Master Robsan Margo Egne
Title of dissertation:
Ethiopia in Transition: A Multicultural Education Perspective on Teacher Education Policies, Curricula, and Practices.
The core aim of this PhD dissertation was to examine the extent to which the Ethiopian government’s diversity-oriented policies have been effectively transferred and reflected in the country’s secondary teacher education policies, curricula, and practices. It is an article-based dissertation that applied a multilevel analysis research design in order to produce three distinct but logically connected articles under the overarching concept multicultural teacher education.
The first article analyses Ethiopian secondary teacher education policies in relation to multicultural education with the intention of exploring how issues of diversity are addressed in the policies. The second article investigates how issues of multicultural education are addressed in the Ethiopian national secondary teacher education curricula. Building on this analysis, the third article explores the perceptions and practices of multicultural education among Ethiopian secondary teacher education program officials, teacher educators, and prospective teachers.
In the study multicultural education was used both as a guiding concept and analytical tool. Data were collected from relevant sources such as Ethiopian secondary teacher education policy documents and curricula using document analysis and content analysis respectively. In addition, data were gathered from the Ethiopian teacher education policy experts through interviews. Furthermore, data were secured from Ethiopian secondary teacher education institutions’ officials, teacher educators, and student teachers using questionnaires and interviews. The data were analysed using mixed research methods. The results of the study exhibited a sporadic and fragmentary treatment of issues of diversity in the secondary teacher education policies, curricula and institutional practices. In other words, the expectation that the Ethiopian government’s diversity-oriented policies have been effectively transferred and reflected in the country’s secondary teacher education system is not realized.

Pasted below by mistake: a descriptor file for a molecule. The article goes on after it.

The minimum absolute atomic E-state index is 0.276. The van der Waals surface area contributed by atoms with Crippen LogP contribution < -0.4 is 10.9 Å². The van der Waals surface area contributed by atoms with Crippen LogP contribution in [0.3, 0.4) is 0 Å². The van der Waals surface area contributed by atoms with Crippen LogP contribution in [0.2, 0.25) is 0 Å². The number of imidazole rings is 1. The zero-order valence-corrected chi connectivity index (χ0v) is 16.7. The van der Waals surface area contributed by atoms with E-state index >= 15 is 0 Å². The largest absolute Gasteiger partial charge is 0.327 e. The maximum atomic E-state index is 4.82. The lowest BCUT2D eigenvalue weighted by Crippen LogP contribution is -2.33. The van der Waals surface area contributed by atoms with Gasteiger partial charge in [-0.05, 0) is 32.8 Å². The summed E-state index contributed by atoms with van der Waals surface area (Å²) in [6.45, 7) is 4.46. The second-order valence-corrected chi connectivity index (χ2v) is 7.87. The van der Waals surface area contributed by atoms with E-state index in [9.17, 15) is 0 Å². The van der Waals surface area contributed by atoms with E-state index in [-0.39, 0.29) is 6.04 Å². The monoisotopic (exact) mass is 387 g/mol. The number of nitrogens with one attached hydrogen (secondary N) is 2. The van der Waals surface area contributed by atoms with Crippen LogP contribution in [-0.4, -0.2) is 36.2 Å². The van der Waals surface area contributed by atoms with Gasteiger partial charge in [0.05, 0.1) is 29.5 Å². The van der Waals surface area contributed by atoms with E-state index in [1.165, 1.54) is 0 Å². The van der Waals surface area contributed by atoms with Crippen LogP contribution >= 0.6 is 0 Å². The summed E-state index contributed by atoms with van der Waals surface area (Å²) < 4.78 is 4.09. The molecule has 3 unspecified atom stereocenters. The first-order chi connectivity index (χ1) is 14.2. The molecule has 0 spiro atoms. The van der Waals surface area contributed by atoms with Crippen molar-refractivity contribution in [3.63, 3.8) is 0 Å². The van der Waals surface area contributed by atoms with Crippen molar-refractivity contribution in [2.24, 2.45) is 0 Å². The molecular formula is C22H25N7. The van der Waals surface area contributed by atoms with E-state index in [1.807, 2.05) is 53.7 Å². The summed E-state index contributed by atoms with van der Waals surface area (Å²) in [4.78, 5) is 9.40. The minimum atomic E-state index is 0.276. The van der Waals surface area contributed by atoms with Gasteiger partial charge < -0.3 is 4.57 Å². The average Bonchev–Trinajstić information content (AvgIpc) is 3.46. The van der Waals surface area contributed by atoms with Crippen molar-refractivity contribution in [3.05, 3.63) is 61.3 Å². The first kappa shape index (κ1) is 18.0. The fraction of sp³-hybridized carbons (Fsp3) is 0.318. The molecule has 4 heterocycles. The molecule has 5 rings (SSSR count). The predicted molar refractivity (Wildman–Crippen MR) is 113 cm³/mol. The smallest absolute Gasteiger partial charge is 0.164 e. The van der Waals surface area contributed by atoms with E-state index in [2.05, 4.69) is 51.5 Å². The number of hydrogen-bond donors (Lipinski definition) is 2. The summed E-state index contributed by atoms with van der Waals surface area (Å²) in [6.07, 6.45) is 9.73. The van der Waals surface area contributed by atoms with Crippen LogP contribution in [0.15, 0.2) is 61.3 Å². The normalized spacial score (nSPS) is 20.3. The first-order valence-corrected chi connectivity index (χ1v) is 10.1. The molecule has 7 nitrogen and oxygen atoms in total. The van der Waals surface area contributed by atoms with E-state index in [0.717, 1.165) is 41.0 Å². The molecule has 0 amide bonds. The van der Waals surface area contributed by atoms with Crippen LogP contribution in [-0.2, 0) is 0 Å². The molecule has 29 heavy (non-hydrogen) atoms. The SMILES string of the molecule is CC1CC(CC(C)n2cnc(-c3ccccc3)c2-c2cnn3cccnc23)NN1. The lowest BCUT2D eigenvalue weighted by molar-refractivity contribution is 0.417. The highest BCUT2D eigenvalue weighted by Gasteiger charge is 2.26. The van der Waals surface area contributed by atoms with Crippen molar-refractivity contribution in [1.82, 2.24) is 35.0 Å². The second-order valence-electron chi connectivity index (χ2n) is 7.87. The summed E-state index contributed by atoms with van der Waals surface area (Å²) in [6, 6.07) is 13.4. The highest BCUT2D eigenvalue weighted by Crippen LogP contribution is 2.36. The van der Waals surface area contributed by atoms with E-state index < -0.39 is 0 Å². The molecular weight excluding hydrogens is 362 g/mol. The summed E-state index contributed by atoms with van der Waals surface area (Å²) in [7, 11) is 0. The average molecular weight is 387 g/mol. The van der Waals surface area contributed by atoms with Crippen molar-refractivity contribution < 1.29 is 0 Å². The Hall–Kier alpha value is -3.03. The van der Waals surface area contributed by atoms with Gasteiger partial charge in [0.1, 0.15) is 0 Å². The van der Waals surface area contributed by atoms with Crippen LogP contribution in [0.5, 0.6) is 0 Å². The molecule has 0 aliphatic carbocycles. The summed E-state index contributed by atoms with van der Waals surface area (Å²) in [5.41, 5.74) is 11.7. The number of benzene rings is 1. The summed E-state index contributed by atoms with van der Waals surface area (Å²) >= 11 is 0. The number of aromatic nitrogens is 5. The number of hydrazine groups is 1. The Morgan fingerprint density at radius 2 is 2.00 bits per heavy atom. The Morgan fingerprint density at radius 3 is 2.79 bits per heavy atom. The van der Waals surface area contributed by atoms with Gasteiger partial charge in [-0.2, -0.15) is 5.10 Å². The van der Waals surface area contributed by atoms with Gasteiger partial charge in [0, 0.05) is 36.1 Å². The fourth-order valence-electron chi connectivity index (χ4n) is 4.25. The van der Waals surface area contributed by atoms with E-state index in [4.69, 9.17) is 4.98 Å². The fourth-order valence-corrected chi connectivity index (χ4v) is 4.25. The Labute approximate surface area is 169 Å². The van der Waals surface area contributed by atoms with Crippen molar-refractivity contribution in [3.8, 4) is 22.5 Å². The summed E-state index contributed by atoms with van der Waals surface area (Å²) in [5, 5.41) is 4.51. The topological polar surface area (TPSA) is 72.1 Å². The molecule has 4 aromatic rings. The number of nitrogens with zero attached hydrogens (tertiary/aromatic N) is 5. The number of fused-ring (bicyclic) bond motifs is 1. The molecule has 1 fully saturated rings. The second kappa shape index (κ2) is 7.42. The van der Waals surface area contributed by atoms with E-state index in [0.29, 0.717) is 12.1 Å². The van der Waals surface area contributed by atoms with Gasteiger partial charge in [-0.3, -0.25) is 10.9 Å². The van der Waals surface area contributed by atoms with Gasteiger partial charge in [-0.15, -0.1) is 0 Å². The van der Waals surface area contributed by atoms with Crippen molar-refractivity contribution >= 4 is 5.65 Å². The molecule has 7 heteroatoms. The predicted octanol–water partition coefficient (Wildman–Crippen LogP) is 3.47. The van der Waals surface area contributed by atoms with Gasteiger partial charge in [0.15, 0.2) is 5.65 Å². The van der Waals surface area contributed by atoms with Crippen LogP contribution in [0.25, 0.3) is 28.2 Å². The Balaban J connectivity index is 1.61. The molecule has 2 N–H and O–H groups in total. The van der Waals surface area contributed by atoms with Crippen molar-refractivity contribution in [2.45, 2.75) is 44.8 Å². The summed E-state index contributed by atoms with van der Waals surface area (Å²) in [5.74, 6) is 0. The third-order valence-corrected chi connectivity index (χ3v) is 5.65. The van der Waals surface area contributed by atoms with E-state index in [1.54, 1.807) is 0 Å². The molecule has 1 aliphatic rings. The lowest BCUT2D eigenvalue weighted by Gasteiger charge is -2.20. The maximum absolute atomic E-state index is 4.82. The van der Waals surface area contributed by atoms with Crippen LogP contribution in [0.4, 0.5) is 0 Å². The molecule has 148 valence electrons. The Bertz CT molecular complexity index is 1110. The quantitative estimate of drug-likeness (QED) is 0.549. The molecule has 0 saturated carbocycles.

On the basis of the findings of the study, it can be concluded that the current Ethiopian secondary teacher education system is not designed in a way which addresses the country’s multicultural, multilingual and multiethnic nature and/or in line with the diversity-driven policies. Recommendations which are assumed to ameliorate these problems are suggested for Ethiopian secondary teacher education policy makers, curriculum designers, as well as for the secondary teacher education institutions’ officials and teacher educators. Moreover, suggestions are made for policy, practice, and research beyond the Ethiopian context.